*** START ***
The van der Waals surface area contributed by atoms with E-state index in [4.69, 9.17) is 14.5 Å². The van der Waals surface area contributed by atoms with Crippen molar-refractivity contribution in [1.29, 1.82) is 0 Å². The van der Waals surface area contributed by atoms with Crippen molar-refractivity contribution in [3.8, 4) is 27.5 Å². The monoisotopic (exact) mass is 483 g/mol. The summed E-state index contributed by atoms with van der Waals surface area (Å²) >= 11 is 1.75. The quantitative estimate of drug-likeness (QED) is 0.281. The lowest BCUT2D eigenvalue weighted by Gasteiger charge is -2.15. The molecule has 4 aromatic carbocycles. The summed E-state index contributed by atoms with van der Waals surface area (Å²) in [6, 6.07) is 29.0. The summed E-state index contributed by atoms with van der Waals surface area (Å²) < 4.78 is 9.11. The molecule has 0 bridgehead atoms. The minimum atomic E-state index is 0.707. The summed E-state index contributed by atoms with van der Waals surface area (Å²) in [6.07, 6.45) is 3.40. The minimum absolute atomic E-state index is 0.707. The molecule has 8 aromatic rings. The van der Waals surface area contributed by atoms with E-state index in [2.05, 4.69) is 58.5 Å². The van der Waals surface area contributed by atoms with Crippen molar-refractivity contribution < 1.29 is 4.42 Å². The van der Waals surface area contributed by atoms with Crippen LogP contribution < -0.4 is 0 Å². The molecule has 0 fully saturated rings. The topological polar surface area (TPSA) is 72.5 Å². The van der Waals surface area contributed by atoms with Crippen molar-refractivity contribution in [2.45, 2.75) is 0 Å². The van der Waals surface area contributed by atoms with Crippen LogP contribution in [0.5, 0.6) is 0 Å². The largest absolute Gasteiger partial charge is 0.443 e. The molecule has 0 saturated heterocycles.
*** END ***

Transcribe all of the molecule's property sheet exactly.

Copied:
The van der Waals surface area contributed by atoms with E-state index in [4.69, 9.17) is 14.5 Å². The van der Waals surface area contributed by atoms with Crippen molar-refractivity contribution in [1.29, 1.82) is 0 Å². The van der Waals surface area contributed by atoms with Crippen molar-refractivity contribution in [3.8, 4) is 27.5 Å². The monoisotopic (exact) mass is 483 g/mol. The summed E-state index contributed by atoms with van der Waals surface area (Å²) >= 11 is 1.75. The quantitative estimate of drug-likeness (QED) is 0.281. The lowest BCUT2D eigenvalue weighted by Gasteiger charge is -2.15. The molecule has 4 aromatic carbocycles. The summed E-state index contributed by atoms with van der Waals surface area (Å²) in [6, 6.07) is 29.0. The summed E-state index contributed by atoms with van der Waals surface area (Å²) < 4.78 is 9.11. The molecule has 0 bridgehead atoms. The minimum atomic E-state index is 0.707. The summed E-state index contributed by atoms with van der Waals surface area (Å²) in [6.07, 6.45) is 3.40. The minimum absolute atomic E-state index is 0.707. The molecule has 8 aromatic rings. The van der Waals surface area contributed by atoms with E-state index in [2.05, 4.69) is 58.5 Å². The van der Waals surface area contributed by atoms with Crippen molar-refractivity contribution < 1.29 is 4.42 Å². The van der Waals surface area contributed by atoms with Crippen LogP contribution < -0.4 is 0 Å². The molecule has 0 fully saturated rings. The topological polar surface area (TPSA) is 72.5 Å². The van der Waals surface area contributed by atoms with Crippen molar-refractivity contribution in [2.45, 2.75) is 0 Å². The van der Waals surface area contributed by atoms with Crippen LogP contribution in [0.5, 0.6) is 0 Å². The largest absolute Gasteiger partial charge is 0.443 e. The molecule has 0 saturated heterocycles.